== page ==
September 19th 2013
We’re delighted to welcome Artist-in-Residence Steve Prince to the Art Department this year. If you’d like to get to know him, check out this recent interview in Image magazine, issue 78.
Or better yet, drop by his studio on the first floor of the Art Department, a new space sectioned off of the galleries and accessible from the corridor. He gladly welcomes visitors.
Steve Prince is teaching drawing this fall semester, but creates in various media, including printmaking and sculpture, and has worked with art students of all ages.
Steve would like to take his message to the streets. He explains: “That’s where my visual ministry is focused. That’s where my church is. My art becomes a traveling evangelism show for our contemporary culture, providing answers for today’s troubled world. But it also becomes a celebration; a celebration of that very broken yet extremely beautiful world. The art becomes a bridge to help people find their way from that brokenness to the beauty that I so clearly see.”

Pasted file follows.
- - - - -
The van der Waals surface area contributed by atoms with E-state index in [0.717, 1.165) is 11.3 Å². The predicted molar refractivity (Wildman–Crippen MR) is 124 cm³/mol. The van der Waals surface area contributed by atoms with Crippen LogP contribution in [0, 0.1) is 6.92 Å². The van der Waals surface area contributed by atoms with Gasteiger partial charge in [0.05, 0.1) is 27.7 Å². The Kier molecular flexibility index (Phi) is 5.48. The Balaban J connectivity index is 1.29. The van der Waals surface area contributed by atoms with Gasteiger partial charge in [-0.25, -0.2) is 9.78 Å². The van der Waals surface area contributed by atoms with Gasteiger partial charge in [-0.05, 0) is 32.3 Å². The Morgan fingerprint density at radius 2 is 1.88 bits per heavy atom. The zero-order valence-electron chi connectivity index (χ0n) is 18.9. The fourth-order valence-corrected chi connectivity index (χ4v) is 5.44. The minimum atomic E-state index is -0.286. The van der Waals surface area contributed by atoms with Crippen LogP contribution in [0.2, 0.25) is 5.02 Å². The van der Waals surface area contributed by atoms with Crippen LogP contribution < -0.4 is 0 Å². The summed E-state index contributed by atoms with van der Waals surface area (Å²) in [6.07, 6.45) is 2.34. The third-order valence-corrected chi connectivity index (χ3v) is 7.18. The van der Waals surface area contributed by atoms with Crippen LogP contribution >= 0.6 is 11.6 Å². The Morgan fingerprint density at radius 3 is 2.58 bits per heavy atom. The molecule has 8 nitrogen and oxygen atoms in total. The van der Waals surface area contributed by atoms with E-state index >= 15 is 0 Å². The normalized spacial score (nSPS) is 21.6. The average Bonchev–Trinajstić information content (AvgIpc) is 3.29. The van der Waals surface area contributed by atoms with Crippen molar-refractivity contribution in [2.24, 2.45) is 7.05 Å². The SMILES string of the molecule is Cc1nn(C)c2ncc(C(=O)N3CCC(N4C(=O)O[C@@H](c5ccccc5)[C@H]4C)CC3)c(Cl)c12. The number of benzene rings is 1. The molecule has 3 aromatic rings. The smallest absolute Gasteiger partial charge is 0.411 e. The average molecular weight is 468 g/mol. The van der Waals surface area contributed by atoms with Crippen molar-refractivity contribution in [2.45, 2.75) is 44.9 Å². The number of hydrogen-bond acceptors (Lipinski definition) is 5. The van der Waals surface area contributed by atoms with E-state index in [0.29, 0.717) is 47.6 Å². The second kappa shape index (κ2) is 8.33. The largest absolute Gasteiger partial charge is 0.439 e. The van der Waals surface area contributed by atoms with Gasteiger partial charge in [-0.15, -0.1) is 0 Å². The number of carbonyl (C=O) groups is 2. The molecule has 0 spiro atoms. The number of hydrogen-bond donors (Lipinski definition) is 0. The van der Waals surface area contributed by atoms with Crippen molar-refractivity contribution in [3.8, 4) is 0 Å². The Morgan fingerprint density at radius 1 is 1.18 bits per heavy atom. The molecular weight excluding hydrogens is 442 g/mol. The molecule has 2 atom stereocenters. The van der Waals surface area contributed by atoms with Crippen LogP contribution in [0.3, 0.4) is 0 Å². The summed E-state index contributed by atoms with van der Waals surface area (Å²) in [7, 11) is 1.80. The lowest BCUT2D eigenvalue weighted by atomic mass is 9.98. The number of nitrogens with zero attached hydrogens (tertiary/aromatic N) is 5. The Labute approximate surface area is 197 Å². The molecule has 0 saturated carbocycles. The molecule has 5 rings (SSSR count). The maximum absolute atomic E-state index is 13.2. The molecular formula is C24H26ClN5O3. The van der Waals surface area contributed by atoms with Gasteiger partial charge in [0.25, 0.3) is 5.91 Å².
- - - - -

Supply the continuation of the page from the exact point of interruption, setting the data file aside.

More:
July 18th 2013
Professor of Art George Roland had a work of computational art accepted for exhibition in the 102nd Associated Artists of Pittsburgh Annual Exhibition, April 21–June 23, held in the Heinz Galleries of the Carnegie Museum of Art. This year’s exhibition was selected by David Norr, chief curator of the Museum of Contemporary Art in Cleveland.
Roland’s work was constructed through a computer program he developed using the Processing language. The program creates the images in real time, not by video or recording. As the program runs, the images appear as a rigid grid, vibrate, and then become a looser, more fluid structure.
Inspiration for the piece came from Roland’s desire to take static structures and give them the ability to perform flowing and organic movements.
“It is a singular honor to have my work represented at the Carnegie Museum of Art,” Roland says.